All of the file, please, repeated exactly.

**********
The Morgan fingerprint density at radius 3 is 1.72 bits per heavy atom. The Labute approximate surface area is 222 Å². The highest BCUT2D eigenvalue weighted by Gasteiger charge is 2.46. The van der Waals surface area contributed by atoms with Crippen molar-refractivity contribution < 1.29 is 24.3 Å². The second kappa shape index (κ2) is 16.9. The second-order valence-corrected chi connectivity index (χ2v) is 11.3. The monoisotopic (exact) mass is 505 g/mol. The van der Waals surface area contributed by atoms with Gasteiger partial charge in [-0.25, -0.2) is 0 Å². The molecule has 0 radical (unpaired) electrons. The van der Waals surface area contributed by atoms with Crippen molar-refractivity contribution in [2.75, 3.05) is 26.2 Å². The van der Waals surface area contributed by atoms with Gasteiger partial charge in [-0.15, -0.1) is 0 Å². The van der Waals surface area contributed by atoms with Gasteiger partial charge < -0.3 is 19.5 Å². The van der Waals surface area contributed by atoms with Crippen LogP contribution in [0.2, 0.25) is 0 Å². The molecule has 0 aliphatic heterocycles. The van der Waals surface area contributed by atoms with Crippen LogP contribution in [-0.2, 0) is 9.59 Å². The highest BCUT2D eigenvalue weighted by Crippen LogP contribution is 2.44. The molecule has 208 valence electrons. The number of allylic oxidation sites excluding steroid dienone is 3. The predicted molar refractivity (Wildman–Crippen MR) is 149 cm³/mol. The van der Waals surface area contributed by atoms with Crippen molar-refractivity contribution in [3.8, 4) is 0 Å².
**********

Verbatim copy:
The Morgan fingerprint density at radius 3 is 1.72 bits per heavy atom. The Labute approximate surface area is 222 Å². The highest BCUT2D eigenvalue weighted by Gasteiger charge is 2.46. The van der Waals surface area contributed by atoms with Crippen molar-refractivity contribution < 1.29 is 24.3 Å². The second kappa shape index (κ2) is 16.9. The second-order valence-corrected chi connectivity index (χ2v) is 11.3. The monoisotopic (exact) mass is 505 g/mol. The van der Waals surface area contributed by atoms with Gasteiger partial charge in [-0.25, -0.2) is 0 Å². The molecule has 0 radical (unpaired) electrons. The van der Waals surface area contributed by atoms with Crippen molar-refractivity contribution in [2.75, 3.05) is 26.2 Å². The van der Waals surface area contributed by atoms with Gasteiger partial charge in [-0.15, -0.1) is 0 Å². The van der Waals surface area contributed by atoms with Gasteiger partial charge < -0.3 is 19.5 Å². The van der Waals surface area contributed by atoms with Crippen LogP contribution in [0.2, 0.25) is 0 Å². The molecule has 0 aliphatic heterocycles. The van der Waals surface area contributed by atoms with Crippen LogP contribution in [-0.2, 0) is 9.59 Å². The highest BCUT2D eigenvalue weighted by Crippen LogP contribution is 2.44. The molecule has 208 valence electrons. The number of allylic oxidation sites excluding steroid dienone is 3. The predicted molar refractivity (Wildman–Crippen MR) is 149 cm³/mol. The van der Waals surface area contributed by atoms with Crippen molar-refractivity contribution in [3.8, 4) is 0 Å².